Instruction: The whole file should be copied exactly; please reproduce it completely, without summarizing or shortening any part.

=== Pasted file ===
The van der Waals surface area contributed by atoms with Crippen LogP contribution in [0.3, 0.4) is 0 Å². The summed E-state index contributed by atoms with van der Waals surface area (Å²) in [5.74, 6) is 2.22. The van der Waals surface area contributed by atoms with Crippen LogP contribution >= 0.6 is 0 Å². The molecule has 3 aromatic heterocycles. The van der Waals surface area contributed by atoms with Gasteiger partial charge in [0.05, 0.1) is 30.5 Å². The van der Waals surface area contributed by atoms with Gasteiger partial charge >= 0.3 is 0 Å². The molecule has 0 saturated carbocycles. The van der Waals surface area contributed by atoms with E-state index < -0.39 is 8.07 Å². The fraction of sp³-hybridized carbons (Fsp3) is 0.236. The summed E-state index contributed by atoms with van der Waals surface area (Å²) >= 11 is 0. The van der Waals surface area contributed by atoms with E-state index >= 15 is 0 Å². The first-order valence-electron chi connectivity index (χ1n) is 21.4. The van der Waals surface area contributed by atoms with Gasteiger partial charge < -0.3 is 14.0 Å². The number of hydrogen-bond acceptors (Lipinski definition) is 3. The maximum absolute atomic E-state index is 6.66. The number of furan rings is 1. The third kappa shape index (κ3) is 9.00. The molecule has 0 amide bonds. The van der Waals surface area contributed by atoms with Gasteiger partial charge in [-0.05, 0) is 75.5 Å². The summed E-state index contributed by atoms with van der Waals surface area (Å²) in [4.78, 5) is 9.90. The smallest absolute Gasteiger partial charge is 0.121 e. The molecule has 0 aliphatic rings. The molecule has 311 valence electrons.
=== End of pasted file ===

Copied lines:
The van der Waals surface area contributed by atoms with Crippen LogP contribution in [0.3, 0.4) is 0 Å². The summed E-state index contributed by atoms with van der Waals surface area (Å²) in [5.74, 6) is 2.22. The van der Waals surface area contributed by atoms with Crippen LogP contribution >= 0.6 is 0 Å². The molecule has 3 aromatic heterocycles. The van der Waals surface area contributed by atoms with Gasteiger partial charge in [0.05, 0.1) is 30.5 Å². The van der Waals surface area contributed by atoms with Gasteiger partial charge >= 0.3 is 0 Å². The molecule has 0 saturated carbocycles. The van der Waals surface area contributed by atoms with E-state index < -0.39 is 8.07 Å². The fraction of sp³-hybridized carbons (Fsp3) is 0.236. The summed E-state index contributed by atoms with van der Waals surface area (Å²) >= 11 is 0. The van der Waals surface area contributed by atoms with E-state index >= 15 is 0 Å². The first-order valence-electron chi connectivity index (χ1n) is 21.4. The van der Waals surface area contributed by atoms with Gasteiger partial charge < -0.3 is 14.0 Å². The number of hydrogen-bond acceptors (Lipinski definition) is 3. The maximum absolute atomic E-state index is 6.66. The number of furan rings is 1. The third kappa shape index (κ3) is 9.00. The molecule has 0 amide bonds. The van der Waals surface area contributed by atoms with Gasteiger partial charge in [-0.05, 0) is 75.5 Å². The summed E-state index contributed by atoms with van der Waals surface area (Å²) in [4.78, 5) is 9.90. The smallest absolute Gasteiger partial charge is 0.121 e. The molecule has 0 aliphatic rings. The molecule has 311 valence electrons.